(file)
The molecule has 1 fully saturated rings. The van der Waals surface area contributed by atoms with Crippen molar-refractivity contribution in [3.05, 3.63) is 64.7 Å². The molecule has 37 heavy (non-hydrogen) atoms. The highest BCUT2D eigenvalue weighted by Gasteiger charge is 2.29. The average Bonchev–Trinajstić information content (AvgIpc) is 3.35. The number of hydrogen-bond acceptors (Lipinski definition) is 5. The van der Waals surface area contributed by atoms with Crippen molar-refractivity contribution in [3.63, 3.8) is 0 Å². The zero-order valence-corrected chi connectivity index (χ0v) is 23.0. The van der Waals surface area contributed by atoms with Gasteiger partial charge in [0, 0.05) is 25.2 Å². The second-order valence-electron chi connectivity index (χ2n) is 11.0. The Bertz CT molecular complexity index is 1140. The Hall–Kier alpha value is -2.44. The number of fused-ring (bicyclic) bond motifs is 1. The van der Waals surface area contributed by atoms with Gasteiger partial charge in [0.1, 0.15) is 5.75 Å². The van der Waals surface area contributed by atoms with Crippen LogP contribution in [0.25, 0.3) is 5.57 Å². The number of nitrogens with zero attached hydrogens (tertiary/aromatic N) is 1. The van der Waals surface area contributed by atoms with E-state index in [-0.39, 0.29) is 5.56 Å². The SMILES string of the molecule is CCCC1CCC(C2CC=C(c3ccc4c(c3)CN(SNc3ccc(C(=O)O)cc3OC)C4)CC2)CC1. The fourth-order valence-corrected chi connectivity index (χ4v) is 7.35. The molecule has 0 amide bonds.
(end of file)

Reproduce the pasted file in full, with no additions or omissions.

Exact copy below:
The molecule has 1 fully saturated rings. The van der Waals surface area contributed by atoms with Crippen molar-refractivity contribution in [3.05, 3.63) is 64.7 Å². The molecule has 37 heavy (non-hydrogen) atoms. The highest BCUT2D eigenvalue weighted by Gasteiger charge is 2.29. The average Bonchev–Trinajstić information content (AvgIpc) is 3.35. The number of hydrogen-bond acceptors (Lipinski definition) is 5. The van der Waals surface area contributed by atoms with Crippen molar-refractivity contribution in [3.63, 3.8) is 0 Å². The zero-order valence-corrected chi connectivity index (χ0v) is 23.0. The van der Waals surface area contributed by atoms with Gasteiger partial charge in [0, 0.05) is 25.2 Å². The second-order valence-electron chi connectivity index (χ2n) is 11.0. The Bertz CT molecular complexity index is 1140. The Hall–Kier alpha value is -2.44. The number of fused-ring (bicyclic) bond motifs is 1. The van der Waals surface area contributed by atoms with Gasteiger partial charge in [0.1, 0.15) is 5.75 Å². The van der Waals surface area contributed by atoms with Crippen LogP contribution in [0.25, 0.3) is 5.57 Å². The number of nitrogens with zero attached hydrogens (tertiary/aromatic N) is 1. The van der Waals surface area contributed by atoms with E-state index in [-0.39, 0.29) is 5.56 Å². The SMILES string of the molecule is CCCC1CCC(C2CC=C(c3ccc4c(c3)CN(SNc3ccc(C(=O)O)cc3OC)C4)CC2)CC1. The fourth-order valence-corrected chi connectivity index (χ4v) is 7.35. The molecule has 0 amide bonds.